Practice Guidelines

Child Passenger Safety: AAP Updates Best Practice Recommendations

 

Am Fam Physician. 2019 Apr 15;99(8):525-526.

Author disclosure: No relevant financial affiliations.

Key Points for Practice

• Infants and toddlers should ride in a rear-facing car safety seat until they reach the highest weight or height allowed by the car seat manufacturer.

• Children who have outgrown the rear-facing weight or height limit for their car seat should use a forward-facing seat with a harness as long as possible.

• When the children have outgrown the forward-facing seat limits for the car seat, they should use a booster seat until the lap and shoulder parts of the seat belt fit correctly.

• All children younger than 13 years should be restrained in the rear seats of vehicles for optimal protection.

From the AFP Editors

Child safety seats reduce the risk of injury and death when compared with seat belts. There has been an increase in scientific evidence supporting the use of child safety and booster seats. The American Academy of Pediatrics (AAP) has updated best practice recommendations on child passenger safety based on this evidence. There are five evidence-based recommendations to improve safety in passenger vehicles for children from birth through adolescence.

Best Practice Recommendations

INFANT-ONLY OR CONVERTIBLE CAR SEAT USED REAR FACING

Infants and toddlers should ride in a rear-facing car safety seat until they reach the highest weight or height allowed by the car seat manufacturer. They have relatively large heads and several structural neck and spine features that place them at higher risk of head and spine injuries in motor vehicle crashes. Once the highest weight has been reached using the rear-facing seat, they should continue riding rear facing in a convertible seat. Most convertible seats can be used rear-facing up to 40 lb (18 kg) and up to two years of age or longer.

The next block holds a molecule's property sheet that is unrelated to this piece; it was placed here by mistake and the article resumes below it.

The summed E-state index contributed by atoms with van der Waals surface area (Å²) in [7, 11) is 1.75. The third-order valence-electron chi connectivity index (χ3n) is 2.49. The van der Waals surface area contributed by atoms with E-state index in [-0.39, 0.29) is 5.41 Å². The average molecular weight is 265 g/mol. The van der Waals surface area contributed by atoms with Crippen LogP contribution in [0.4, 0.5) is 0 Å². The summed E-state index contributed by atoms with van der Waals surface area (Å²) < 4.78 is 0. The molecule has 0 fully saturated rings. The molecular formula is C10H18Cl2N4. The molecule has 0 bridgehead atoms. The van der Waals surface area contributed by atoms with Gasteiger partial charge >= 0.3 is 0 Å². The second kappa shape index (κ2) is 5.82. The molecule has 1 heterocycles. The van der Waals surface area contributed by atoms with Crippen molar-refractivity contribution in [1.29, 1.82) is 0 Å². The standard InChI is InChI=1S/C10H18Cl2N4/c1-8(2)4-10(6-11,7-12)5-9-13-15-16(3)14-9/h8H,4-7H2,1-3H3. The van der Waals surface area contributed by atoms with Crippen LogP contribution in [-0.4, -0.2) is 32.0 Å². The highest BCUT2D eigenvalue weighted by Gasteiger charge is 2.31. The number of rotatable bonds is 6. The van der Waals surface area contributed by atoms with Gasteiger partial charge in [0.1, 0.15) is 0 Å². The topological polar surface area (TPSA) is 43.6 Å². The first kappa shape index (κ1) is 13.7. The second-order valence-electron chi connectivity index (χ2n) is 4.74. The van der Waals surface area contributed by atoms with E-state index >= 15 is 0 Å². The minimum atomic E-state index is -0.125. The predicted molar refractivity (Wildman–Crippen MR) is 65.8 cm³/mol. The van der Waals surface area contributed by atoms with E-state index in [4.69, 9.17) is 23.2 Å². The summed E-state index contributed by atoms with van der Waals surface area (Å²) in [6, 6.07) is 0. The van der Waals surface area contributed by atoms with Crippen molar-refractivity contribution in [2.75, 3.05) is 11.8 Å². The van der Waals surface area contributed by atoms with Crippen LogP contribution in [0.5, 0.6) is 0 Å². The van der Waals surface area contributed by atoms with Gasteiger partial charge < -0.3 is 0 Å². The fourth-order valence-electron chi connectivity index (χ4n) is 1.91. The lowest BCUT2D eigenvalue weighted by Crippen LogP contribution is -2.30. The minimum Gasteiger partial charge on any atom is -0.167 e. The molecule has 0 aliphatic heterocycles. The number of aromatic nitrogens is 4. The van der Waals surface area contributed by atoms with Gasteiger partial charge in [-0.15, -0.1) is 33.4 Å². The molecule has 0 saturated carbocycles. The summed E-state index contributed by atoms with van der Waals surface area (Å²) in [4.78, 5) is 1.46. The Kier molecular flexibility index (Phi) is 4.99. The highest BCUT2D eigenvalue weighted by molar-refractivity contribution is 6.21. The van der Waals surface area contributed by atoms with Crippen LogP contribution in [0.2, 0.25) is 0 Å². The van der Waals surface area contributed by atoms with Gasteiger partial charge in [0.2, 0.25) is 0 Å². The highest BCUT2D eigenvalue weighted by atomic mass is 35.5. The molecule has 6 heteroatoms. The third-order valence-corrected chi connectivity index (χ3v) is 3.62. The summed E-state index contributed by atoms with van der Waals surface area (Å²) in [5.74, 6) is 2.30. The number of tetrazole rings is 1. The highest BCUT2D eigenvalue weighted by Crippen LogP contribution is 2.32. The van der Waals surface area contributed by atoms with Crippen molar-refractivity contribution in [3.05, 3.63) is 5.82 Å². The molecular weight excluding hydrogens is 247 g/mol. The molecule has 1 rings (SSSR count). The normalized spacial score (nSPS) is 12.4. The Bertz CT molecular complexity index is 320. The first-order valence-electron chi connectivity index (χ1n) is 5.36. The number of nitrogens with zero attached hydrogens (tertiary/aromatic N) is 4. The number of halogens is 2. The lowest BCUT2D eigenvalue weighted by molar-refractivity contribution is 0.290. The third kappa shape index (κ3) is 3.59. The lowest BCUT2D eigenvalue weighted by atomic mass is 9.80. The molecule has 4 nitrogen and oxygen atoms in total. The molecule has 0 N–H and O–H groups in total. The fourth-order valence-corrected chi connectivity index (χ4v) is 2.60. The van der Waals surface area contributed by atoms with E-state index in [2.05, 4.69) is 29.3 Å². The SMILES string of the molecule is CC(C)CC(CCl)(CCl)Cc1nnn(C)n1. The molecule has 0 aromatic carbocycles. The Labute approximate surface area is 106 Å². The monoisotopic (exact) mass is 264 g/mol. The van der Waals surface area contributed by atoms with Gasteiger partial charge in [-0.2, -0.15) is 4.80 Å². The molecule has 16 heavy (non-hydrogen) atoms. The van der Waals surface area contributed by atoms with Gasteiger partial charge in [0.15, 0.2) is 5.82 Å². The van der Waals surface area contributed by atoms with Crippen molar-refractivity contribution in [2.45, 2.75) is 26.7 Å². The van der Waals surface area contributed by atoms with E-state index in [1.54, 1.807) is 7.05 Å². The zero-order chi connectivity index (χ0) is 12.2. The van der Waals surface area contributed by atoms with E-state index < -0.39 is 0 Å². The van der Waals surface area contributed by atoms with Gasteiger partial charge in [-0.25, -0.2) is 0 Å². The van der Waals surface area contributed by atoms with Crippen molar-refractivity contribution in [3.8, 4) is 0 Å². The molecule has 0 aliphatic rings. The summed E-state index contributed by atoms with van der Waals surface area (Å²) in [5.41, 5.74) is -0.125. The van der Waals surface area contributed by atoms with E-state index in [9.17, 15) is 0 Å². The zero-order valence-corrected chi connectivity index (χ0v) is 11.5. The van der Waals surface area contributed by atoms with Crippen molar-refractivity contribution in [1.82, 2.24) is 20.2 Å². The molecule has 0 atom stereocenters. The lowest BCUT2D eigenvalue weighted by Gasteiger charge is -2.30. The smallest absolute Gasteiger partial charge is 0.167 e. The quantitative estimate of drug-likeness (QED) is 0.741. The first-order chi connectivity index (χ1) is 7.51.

CONVERTIBLE OR COMBINATION CAR SEAT USED FORWARD FACING

Children who have outgrown the rear-facing weight or height limit for their car seat should use a forward-facing seat with a harness as long as possible. Most seats are appropriate up to 65 lb (29 kg) with some

Author disclosure: No relevant financial affiliations.

Coverage of guidelines from other organizations does not imply endorsement by AFP or the AAFP.

This series is coordinated by Sumi Sexton, MD, Editor-in-Chief.

A collection of Practice Guidelines published in AFP is available at https://www.aafp.org/afp/practguide.

 

 

Copyright © 2019 by the American Academy of Family Physicians.
This content is owned by the AAFP. A person viewing it online may make one printout of the material and may use that printout only for his or her personal, non-commercial reference. This material may not otherwise be downloaded, copied, printed, stored, transmitted or reproduced in any medium, whether now known or later invented, except as authorized in writing by the AAFP. Contact afpserv@aafp.org for copyright questions and/or permission requests.

Want to use this article elsewhere? Get Permissions

CME Quiz

More in AFP

More in Pubmed

MOST RECENT ISSUE


Sep 15, 2019

Access the latest issue of American Family Physician

Read the Issue


Email Alerts

Don't miss a single issue. Sign up for the free AFP email table of contents.

Sign Up Now

Navigate this Article